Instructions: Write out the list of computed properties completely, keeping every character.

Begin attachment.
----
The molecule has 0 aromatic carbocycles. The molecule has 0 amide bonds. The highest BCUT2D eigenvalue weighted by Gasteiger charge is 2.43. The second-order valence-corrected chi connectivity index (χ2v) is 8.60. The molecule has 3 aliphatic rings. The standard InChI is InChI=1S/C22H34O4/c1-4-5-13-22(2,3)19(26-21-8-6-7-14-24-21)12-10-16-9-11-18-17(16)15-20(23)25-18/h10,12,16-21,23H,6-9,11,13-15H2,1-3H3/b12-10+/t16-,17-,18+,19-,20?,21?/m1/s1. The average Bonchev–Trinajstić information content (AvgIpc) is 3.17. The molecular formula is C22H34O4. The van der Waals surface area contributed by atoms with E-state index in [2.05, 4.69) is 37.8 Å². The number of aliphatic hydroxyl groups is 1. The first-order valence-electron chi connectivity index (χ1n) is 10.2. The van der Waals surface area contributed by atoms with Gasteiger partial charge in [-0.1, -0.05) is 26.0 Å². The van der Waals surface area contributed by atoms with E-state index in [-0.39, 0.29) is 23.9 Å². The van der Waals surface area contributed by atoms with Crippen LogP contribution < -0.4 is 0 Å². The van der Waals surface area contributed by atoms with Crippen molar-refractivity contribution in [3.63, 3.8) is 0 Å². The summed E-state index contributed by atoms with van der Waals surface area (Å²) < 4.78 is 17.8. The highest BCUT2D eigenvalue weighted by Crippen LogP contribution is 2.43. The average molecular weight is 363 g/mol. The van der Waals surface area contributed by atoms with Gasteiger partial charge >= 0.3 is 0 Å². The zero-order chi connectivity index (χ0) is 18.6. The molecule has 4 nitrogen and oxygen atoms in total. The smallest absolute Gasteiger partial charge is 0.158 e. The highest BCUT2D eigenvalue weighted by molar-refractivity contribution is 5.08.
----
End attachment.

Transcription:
The molecule has 0 aromatic carbocycles. The molecule has 0 amide bonds. The highest BCUT2D eigenvalue weighted by Gasteiger charge is 2.43. The second-order valence-corrected chi connectivity index (χ2v) is 8.60. The molecule has 3 aliphatic rings. The standard InChI is InChI=1S/C22H34O4/c1-4-5-13-22(2,3)19(26-21-8-6-7-14-24-21)12-10-16-9-11-18-17(16)15-20(23)25-18/h10,12,16-21,23H,6-9,11,13-15H2,1-3H3/b12-10+/t16-,17-,18+,19-,20?,21?/m1/s1. The average Bonchev–Trinajstić information content (AvgIpc) is 3.17. The molecular formula is C22H34O4. The van der Waals surface area contributed by atoms with E-state index in [2.05, 4.69) is 37.8 Å². The number of aliphatic hydroxyl groups is 1. The first-order valence-electron chi connectivity index (χ1n) is 10.2. The van der Waals surface area contributed by atoms with Gasteiger partial charge in [-0.1, -0.05) is 26.0 Å². The van der Waals surface area contributed by atoms with E-state index in [-0.39, 0.29) is 23.9 Å². The van der Waals surface area contributed by atoms with Crippen LogP contribution < -0.4 is 0 Å². The van der Waals surface area contributed by atoms with Crippen molar-refractivity contribution in [3.63, 3.8) is 0 Å². The summed E-state index contributed by atoms with van der Waals surface area (Å²) < 4.78 is 17.8. The highest BCUT2D eigenvalue weighted by Crippen LogP contribution is 2.43. The average molecular weight is 363 g/mol. The van der Waals surface area contributed by atoms with Gasteiger partial charge >= 0.3 is 0 Å². The zero-order chi connectivity index (χ0) is 18.6. The molecule has 4 nitrogen and oxygen atoms in total. The smallest absolute Gasteiger partial charge is 0.158 e. The highest BCUT2D eigenvalue weighted by molar-refractivity contribution is 5.08.